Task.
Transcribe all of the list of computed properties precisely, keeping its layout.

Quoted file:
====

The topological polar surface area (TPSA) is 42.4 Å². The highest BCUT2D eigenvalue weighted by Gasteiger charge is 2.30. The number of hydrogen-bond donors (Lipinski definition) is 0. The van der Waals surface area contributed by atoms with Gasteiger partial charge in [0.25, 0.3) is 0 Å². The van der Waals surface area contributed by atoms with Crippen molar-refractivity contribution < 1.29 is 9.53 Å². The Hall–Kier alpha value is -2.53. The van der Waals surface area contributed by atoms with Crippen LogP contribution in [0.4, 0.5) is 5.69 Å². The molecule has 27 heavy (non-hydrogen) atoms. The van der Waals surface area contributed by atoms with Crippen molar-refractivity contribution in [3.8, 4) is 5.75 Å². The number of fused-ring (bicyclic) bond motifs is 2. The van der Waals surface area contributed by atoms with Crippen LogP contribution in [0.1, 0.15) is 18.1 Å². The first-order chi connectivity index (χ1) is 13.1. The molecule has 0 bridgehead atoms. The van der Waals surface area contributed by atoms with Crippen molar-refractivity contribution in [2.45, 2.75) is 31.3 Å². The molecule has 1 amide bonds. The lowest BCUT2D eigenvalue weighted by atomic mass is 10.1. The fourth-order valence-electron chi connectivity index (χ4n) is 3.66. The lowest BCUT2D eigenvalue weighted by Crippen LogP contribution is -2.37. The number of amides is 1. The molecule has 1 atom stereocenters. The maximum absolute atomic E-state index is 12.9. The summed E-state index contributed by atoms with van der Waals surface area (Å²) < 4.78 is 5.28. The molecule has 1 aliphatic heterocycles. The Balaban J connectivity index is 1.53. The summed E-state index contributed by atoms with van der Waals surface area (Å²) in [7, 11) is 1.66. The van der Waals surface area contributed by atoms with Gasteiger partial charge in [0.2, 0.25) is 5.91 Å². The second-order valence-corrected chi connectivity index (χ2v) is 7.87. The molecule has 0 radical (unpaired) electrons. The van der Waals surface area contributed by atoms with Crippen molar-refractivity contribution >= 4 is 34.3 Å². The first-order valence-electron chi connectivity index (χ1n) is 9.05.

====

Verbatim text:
The topological polar surface area (TPSA) is 42.4 Å². The highest BCUT2D eigenvalue weighted by Gasteiger charge is 2.30. The number of hydrogen-bond donors (Lipinski definition) is 0. The van der Waals surface area contributed by atoms with Gasteiger partial charge in [0.25, 0.3) is 0 Å². The van der Waals surface area contributed by atoms with Crippen molar-refractivity contribution < 1.29 is 9.53 Å². The Hall–Kier alpha value is -2.53. The van der Waals surface area contributed by atoms with Crippen LogP contribution in [0.4, 0.5) is 5.69 Å². The molecule has 27 heavy (non-hydrogen) atoms. The van der Waals surface area contributed by atoms with Crippen molar-refractivity contribution in [3.8, 4) is 5.75 Å². The number of fused-ring (bicyclic) bond motifs is 2. The van der Waals surface area contributed by atoms with Crippen LogP contribution in [0.1, 0.15) is 18.1 Å². The first-order chi connectivity index (χ1) is 13.1. The molecule has 0 bridgehead atoms. The van der Waals surface area contributed by atoms with Crippen molar-refractivity contribution in [2.45, 2.75) is 31.3 Å². The molecule has 1 amide bonds. The lowest BCUT2D eigenvalue weighted by atomic mass is 10.1. The fourth-order valence-electron chi connectivity index (χ4n) is 3.66. The lowest BCUT2D eigenvalue weighted by Crippen LogP contribution is -2.37. The number of amides is 1. The molecule has 1 atom stereocenters. The maximum absolute atomic E-state index is 12.9. The summed E-state index contributed by atoms with van der Waals surface area (Å²) < 4.78 is 5.28. The molecule has 1 aliphatic heterocycles. The Balaban J connectivity index is 1.53. The summed E-state index contributed by atoms with van der Waals surface area (Å²) in [7, 11) is 1.66. The van der Waals surface area contributed by atoms with Gasteiger partial charge in [0.2, 0.25) is 5.91 Å². The second-order valence-corrected chi connectivity index (χ2v) is 7.87. The molecule has 0 radical (unpaired) electrons. The van der Waals surface area contributed by atoms with Crippen molar-refractivity contribution >= 4 is 34.3 Å². The first-order valence-electron chi connectivity index (χ1n) is 9.05.